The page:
The Jane Goodall of Excellence
Hamilton College Professor Daniel F. Chambliss spent a year and a half conducting a feat of unprecedented sociological research in the world of swimmers – living with coaches, attending practices, going to team meetings and parties, and interviewing over a hundred national and world class athletes.
He did so because swimming is uniquely suited to the measurement of excellence, as an individually segmented sport where classes of athlete are clearly delineated by division, and winners and losers are separated by mere milliseconds. This precision of measurement and segregation of variables provided an extraordinary opportunity to closely observe and painstakingly document the difference between mediocre swimmers and world-class athletes – in other words, to deconstruct excellence.
In his report published in Sociological Theory, Dr. Chambliss illustrates a detailed and definitive picture of how excellence really comes about. Most of his findings revolved around three main realities that are completely contrary to popular belief. For example:
Talent Is a Fictional Concept Invented so We Can Be Lazy and Ignorant but Not Feel Bad About Ourselves
Excellence does not result from some special inner quality of the athlete. “Talent” is one common name for this quality; sometimes we talk of a “gift,” or of “natural ability.” These terms are generally used to mystify the essentially mundane processes of achievement in sports, keeping us away from a realistic analysis of the actual factors creating superlative performances, and protecting us from a sense of responsibility for our own outcomes.
But talent fails as an explanation for athletic success, on conceptual grounds. It mystifies excellence, subsuming a complex set of discrete actions behind a single undifferentiated concept. To understand these actions and the excellence which they constitute, then, we should first debunk this concept of talent and see where it fails.
[Factors of success] are clearly definable, and their effects can be clearly demonstrated. To subsume all of them, willynilly, under the rubric of “talent” obscures rather than illuminates the sources of athletic excellence.
The concept of talent hinders a clear understanding of excellence. By providing a quick… “explanation” of athletic success, it satisfies our casual curiosity while requiring neither an empirical analysis nor a critical questioning of our tacit assumptions about top athletes… Through the notion of talent, we transform particular actions that a human being does into an object possessed, held in trust for the day when it will be revealed for all to see…
The concept of the eccentric genius is similarly laughable; despite the archetype, there is simply no actual instance of this, and the author barely even dignifies it with a brief mention.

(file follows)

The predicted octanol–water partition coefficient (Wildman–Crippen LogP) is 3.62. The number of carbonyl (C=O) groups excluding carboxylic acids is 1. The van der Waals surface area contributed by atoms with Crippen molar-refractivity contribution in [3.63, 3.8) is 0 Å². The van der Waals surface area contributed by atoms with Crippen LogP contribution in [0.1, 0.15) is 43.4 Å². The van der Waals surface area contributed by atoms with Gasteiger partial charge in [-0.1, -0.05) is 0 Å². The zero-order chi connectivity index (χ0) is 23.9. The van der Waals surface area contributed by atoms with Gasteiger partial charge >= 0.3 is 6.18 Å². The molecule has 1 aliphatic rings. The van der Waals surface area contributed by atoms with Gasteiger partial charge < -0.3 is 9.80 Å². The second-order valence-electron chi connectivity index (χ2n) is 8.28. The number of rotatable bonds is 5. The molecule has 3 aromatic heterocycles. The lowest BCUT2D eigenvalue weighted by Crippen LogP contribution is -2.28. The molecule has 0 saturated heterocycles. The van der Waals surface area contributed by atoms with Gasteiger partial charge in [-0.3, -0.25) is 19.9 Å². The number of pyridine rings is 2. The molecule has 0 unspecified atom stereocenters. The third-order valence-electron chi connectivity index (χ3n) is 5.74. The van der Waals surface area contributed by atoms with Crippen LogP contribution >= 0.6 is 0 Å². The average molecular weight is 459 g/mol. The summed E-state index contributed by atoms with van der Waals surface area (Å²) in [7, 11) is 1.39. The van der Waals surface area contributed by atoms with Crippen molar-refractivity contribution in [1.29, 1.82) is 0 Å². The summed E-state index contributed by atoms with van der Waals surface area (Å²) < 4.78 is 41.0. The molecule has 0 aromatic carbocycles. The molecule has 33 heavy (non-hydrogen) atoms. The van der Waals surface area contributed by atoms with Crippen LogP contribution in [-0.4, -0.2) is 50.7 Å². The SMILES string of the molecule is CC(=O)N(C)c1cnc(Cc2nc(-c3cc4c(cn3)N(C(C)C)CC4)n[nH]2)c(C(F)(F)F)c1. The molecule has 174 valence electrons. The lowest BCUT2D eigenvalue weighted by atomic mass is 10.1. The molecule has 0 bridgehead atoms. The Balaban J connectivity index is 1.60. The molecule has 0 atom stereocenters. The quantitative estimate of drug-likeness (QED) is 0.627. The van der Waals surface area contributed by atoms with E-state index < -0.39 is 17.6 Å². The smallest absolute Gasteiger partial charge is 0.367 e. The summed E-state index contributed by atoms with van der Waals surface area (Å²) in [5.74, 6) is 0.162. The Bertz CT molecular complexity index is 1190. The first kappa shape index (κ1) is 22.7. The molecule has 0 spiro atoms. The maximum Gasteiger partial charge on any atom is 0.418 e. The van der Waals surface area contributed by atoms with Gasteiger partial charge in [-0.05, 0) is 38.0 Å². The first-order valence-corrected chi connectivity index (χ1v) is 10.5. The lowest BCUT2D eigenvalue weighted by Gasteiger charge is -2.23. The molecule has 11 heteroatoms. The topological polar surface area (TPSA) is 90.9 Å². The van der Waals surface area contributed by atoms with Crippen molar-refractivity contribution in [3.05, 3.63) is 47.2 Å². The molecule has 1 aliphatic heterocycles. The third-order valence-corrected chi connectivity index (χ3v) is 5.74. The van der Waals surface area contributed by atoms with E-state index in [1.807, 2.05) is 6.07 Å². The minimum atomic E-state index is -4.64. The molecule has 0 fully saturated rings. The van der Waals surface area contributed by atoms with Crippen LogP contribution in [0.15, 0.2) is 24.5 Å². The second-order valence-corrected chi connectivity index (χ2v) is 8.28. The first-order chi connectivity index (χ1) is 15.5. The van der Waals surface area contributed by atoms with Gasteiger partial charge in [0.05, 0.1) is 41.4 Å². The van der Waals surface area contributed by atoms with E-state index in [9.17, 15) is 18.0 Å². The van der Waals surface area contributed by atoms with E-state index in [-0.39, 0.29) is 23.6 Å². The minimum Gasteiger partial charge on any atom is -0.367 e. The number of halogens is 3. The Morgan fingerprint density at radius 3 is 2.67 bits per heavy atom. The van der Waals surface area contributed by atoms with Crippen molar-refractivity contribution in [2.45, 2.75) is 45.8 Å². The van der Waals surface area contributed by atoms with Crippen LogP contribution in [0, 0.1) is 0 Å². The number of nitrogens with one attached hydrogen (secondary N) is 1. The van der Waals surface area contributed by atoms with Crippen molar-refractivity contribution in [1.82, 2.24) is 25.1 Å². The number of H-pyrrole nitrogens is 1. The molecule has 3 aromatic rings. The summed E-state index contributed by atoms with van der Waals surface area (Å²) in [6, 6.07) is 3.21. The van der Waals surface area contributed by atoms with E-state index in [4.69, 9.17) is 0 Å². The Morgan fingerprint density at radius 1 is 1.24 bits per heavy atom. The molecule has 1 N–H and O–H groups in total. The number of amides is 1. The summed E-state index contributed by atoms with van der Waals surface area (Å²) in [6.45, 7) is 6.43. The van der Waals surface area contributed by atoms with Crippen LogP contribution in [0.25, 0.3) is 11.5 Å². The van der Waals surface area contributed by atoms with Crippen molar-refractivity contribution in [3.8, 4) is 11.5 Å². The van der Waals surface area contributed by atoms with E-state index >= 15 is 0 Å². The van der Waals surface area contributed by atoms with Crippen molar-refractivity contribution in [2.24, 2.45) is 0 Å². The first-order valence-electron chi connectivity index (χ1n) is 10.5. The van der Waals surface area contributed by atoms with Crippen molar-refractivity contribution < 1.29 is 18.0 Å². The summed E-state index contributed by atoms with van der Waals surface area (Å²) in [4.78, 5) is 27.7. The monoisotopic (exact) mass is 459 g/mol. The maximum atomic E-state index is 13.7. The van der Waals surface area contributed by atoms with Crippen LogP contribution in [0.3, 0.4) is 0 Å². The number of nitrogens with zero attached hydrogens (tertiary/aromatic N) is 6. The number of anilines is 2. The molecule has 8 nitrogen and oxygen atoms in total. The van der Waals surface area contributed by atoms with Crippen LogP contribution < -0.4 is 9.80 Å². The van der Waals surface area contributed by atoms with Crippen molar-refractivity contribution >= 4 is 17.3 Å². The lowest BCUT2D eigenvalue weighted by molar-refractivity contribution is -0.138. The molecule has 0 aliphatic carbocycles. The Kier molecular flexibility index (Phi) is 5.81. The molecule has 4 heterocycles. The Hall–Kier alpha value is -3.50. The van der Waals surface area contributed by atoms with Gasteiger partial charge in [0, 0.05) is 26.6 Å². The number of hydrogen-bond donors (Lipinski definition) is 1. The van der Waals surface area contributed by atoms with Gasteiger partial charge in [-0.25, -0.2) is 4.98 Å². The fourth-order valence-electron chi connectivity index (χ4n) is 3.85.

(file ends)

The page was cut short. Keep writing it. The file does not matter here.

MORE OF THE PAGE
Excellence is not, I find, the product of socially deviant personalities.
Practice Does Not Make Perfect – It Makes You Mediocre
The author then highlights a somewhat nuanced revelation concerning how excellence really comes about.
Excellence… is achieved through qualitative differentiation… not through quantitative increases in activity… Athletes move up to the top ranks through qualitative jumps: noticeable changes in their techniques, discipline, and attitude, accomplished usually through a change in settings (e.g., joining a new team with a new coach, new friends, etc.) who work at a higher level.
Note that the author names technique, discipline, and attitude as the three areas of potential for qualitative jumps. As a mental model of the pursuit of excellence, he suggests “multiple worlds” rather than a ladder of upward progression.
So we should envision not a… world, but multiple worlds (and changing worlds is a major step toward excellence), a horizontal rather than vertical differentiation… What I have called “levels” are better described as “worlds” or “spheres.”
Your sphere plays a critical role in determining whether you develop what is possibly the most crucial factor of success.
At the higher levels… something like an inversion of attitude takes place. The very features of the sport that the “C” swimmer finds unpleasant, the top level swimmer enjoys. What others see as boring—swimming back and forth over a black line for two hours, say—they find peaceful, even meditative, often challenging, or therapeutic. They enjoy hard practices, look forward to difficult competitions, try to set difficult goals. Coming into the 5:30 A.M. practices at Mission Viejo, many of the swimmers were lively, laughing, talking, enjoying themselves, perhaps appreciating the fact that most people would positively hate doing it. It is incorrect to believe that top athletes suffer great sacrifices to achieve their goals. Often, they don’t see what they do as sacrificial at all. They like it.
Prioritize the choosing of your world, and spend your efforts to get there; the repetition will then take care of itself.
The Secret to Excellence is the Degree to Which You Successfully Maintain Mundanity
So what, precisely, is excellence?